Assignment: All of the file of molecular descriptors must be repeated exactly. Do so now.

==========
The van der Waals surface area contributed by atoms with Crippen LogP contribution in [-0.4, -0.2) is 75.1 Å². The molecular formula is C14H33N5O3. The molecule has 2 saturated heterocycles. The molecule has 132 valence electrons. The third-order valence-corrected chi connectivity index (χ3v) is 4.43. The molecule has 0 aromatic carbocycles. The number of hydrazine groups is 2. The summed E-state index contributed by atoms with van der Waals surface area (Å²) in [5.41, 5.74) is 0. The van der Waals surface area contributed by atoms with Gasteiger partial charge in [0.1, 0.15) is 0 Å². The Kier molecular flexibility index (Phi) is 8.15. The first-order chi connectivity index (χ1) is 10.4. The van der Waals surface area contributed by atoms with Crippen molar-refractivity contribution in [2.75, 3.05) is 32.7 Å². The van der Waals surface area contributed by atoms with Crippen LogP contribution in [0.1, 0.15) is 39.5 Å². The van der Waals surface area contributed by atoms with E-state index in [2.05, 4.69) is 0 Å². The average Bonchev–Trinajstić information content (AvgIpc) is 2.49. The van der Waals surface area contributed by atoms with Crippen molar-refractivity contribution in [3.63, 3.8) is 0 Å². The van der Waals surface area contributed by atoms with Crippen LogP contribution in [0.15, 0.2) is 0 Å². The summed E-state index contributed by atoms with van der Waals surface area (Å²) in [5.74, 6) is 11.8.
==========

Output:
The van der Waals surface area contributed by atoms with Crippen LogP contribution in [-0.4, -0.2) is 75.1 Å². The molecular formula is C14H33N5O3. The molecule has 2 saturated heterocycles. The molecule has 132 valence electrons. The third-order valence-corrected chi connectivity index (χ3v) is 4.43. The molecule has 0 aromatic carbocycles. The number of hydrazine groups is 2. The summed E-state index contributed by atoms with van der Waals surface area (Å²) in [5.41, 5.74) is 0. The van der Waals surface area contributed by atoms with Gasteiger partial charge in [0.1, 0.15) is 0 Å². The Kier molecular flexibility index (Phi) is 8.15. The first-order chi connectivity index (χ1) is 10.4. The van der Waals surface area contributed by atoms with Crippen molar-refractivity contribution in [2.75, 3.05) is 32.7 Å². The van der Waals surface area contributed by atoms with Crippen LogP contribution in [0.1, 0.15) is 39.5 Å². The van der Waals surface area contributed by atoms with E-state index in [2.05, 4.69) is 0 Å². The average Bonchev–Trinajstić information content (AvgIpc) is 2.49. The van der Waals surface area contributed by atoms with Crippen molar-refractivity contribution in [3.63, 3.8) is 0 Å². The van der Waals surface area contributed by atoms with Crippen LogP contribution in [0.15, 0.2) is 0 Å². The summed E-state index contributed by atoms with van der Waals surface area (Å²) in [5.74, 6) is 11.8.